Each year, graduating medical students in the United States (US) secure a residency position by participating in the National Residency Matching Program (NRMP). The NRMP match, also referred to as just “the match,” is becoming more and more competitive. Particularly competitive programs (e.g., plastic surgery) receive substantially more student applications than there are available residency positions. If a student fails to match to a residency position, then the student enters the Supplemental Offer Acceptance Program (SOAP). The SOAP is a less desirable means to secure a residency position for the following reasons: it occurs after the match and includes only those positions left unfilled in the US; not all specialities will have unfilled positions after the match; and most SOAP positions are only for one year preliminary programs, such as surgery and internal medicine. While completing a one year position will allow residents to apply for a medical license in the US, the limited one-year programs do not allow residents to become board certified in a medical specialty which would then force a student to re-enter the match again the following year.
Despite increasing numbers of available residency positions, hundreds of senior medical students have been unable to secure a position in the match and therefore have participated in the SOAP for the past several academic years (Greenberg, 2015). In general, students can no longer limit their number of interviews and expect to match in a US residency, particularly when applying to competitive specialties without a “back-up” or “parallel” plan, which requires students to apply to both preferred, competitive programs (e.g., neurosurgery) and to less competitive programs (e.g., family medicine) (Kirch, 2015). Academic advisors are encouraged to apply several resources to help students evaluate their competitiveness, such as the NRMP Charting Outcomes in the Match, the Results of Program Director Survey, and the Association of American Medical Colleges (AAMC) Careers in Medicine website (NRMP, 2014). These efforts and resources aim to maximize students’ ability to secure a residency program in the match.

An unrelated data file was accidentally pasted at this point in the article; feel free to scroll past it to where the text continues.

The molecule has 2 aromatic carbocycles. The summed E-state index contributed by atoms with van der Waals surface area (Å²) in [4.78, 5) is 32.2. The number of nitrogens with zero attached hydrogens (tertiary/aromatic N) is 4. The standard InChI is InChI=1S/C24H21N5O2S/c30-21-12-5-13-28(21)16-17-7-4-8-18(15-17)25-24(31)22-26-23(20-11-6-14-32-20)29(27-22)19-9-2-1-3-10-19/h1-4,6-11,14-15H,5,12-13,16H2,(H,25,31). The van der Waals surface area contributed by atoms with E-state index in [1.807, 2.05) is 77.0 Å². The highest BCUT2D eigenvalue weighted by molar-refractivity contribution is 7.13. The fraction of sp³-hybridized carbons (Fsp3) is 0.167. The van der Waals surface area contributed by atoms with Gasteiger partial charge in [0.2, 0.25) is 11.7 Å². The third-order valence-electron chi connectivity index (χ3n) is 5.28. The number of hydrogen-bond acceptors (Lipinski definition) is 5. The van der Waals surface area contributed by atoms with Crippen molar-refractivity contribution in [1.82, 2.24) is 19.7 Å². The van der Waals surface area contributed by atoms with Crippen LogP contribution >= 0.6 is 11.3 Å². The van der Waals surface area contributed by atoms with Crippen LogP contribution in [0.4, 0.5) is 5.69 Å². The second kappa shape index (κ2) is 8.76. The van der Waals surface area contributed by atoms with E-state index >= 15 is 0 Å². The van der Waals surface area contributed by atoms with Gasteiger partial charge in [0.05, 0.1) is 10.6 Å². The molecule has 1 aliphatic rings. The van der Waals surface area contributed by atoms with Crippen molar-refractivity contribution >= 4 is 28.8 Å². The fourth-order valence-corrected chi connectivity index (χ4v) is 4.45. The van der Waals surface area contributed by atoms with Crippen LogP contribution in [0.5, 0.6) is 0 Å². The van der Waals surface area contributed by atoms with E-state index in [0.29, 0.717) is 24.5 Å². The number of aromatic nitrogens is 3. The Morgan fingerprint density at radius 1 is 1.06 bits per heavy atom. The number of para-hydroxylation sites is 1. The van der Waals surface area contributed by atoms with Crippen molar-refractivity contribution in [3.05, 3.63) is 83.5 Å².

Most US medical schools also have a committee that determines whether medical students are promoted to the next academic year. These committees also decide whether students should receive a probationary status or be dismissed from the program because of academic or professionalism deficiencies. Members of academic standards and promotion committees may be concerned whether promotion, probationary status, and remediation decisions made today will impact students’ career options for tomorrow. For example, earning a probationary status may prevent a student from being considered for a residency position. However, many educators also believe it is crucial to communicate honest information in academic records and in the medical student performance evaluations (MSPE), which is a summary of students’ academic progress that is necessarily sent to every residency program to which a student applies (Edmond et al, 1999). Some educators argue that it does no good to suppress negative information, which only serves to obfuscate the residency selection process. Indeed, guidelines give clear instructions on the content and organization of the MSPE, including information about whether a student was required to repeat any coursework or received an adverse action, such as probation (AAMC, 2016).
The purpose of this exploratory study was to examine factors that may be associated with students failing to match at two allopathic US medical schools: West Virginia University School of Medicine (WVU) and Michigan State University College of Human Medicine (MSU). Similarities and differences between the two schools’ match statistics may suggest how probationary histories reported on the MSPE and students’ ability to follow academic counsel may put students at risk for entering the SOAP.